"For Imperator Caesar Marcus Aurelius Severus Alexander Pius Felix Augustus,¹ High Priest, holder of tribunician power, consular, Father of his Country, the First Cohort of Aelian Spaniards one-thousand strong, part-mounted, in devotion to his majestic spirit, now, as previously, the Basilica Equestris Exercitatorius² was begun from its foundations, built, and completed during the administration of Marius Valerianus,³ the pro-praetorian legate of the emperor, in the presence of Aurelius Salvius, cohort tribune of the emperor our Lord Severus Alexander Pius Felix Augustus, [sole] consul.¹"
(RIB 978; dated AD222)
  1. The emperor Alexander Severus, who succeeded Elagabalus following his murder by the praetorians in March AD222. He was the junior colleague of Elagabalus as ordinary consuls for that year (222), and was consul for the second time in 226 with Gaius Aufidius Marcellus, and for the third - and last - time in 229 with the historian Cassius Dio (himself for the second time). It is very likely that this stone should be dated to the latter half of AD222.
  2. Literally 'a large hall for the training of horsemen'.
  3. Marius Valerianus was governor of Britain c.AD221/222.

When the above inscription was first discovered archaeologists and historians greeted it with great enthusiasm as it gave the actual name the Romans employed for the large riding-hall attached to the front of the principia in many auxiliary cavalry forts (see note #2, above).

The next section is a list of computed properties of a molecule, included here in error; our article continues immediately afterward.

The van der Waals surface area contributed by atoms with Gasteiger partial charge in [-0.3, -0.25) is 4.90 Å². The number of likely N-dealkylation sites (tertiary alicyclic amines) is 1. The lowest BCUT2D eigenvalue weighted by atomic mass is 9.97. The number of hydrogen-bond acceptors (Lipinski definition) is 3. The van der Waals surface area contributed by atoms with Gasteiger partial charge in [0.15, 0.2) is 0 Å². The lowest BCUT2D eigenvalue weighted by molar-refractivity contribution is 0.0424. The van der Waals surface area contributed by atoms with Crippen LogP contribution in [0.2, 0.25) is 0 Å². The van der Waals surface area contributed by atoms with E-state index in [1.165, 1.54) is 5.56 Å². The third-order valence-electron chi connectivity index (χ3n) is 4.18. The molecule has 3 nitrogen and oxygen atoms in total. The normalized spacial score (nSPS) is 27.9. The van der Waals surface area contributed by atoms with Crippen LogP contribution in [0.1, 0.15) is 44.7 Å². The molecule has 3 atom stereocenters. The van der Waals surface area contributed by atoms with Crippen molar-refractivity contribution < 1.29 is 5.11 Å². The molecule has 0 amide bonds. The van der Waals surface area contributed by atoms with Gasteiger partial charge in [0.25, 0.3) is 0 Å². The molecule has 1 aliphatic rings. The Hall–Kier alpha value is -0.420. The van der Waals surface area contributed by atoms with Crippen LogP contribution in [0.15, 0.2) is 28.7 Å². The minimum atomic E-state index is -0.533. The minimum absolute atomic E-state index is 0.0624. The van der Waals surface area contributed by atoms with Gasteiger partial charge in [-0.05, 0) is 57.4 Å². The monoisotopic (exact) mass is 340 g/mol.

The Gods of Castra Exploratorum

Over the years a number of stone altars have been unearthed at Netherby, some of which were dedicated to the familiar gods of classical Roman mythology although almost half offer thanks to gods of Germanic origin. The classical deities are; Apollo the sun-god and patron of music, the goddess Fortune (vide supra), Silvanus the god of the forest, Mars the war god and Jupiter the leader of the Roman pantheon. The Germanic gods represented are Cocidius (vide RIB 966 supra), Huetirus, Moguntus and Belatucader. There is also one altarstone to an unknown deity (RIB 967; not shown), which has been considerably damaged.

Altars to the Military Deity Hueterus or Vitiris

DEO MOGONT[i] VITIRE SAN[cti] AEL[ius] SECVND[us] V[otum] S[olvit] L[ibens] M[erito]
"To the venerable god Mogons Vitiris,¹ Aelius Secundus willingly and deservedly fulfilled his vow."
(RIB 971; altarstone)
  1. Moguns or Mogons is a Germanic mountain god, after whom Moguntiacum (Mainz, Germany) was likely named. The suffix Vitiris is fairly commonplace, though this particular combination is unique in Britain.
I O M ... ... ... VSLM D HVETER
"For Jupiter Best and Greatest [...] willingly and deservedly fulfilling a vow." "To the god Hueterus."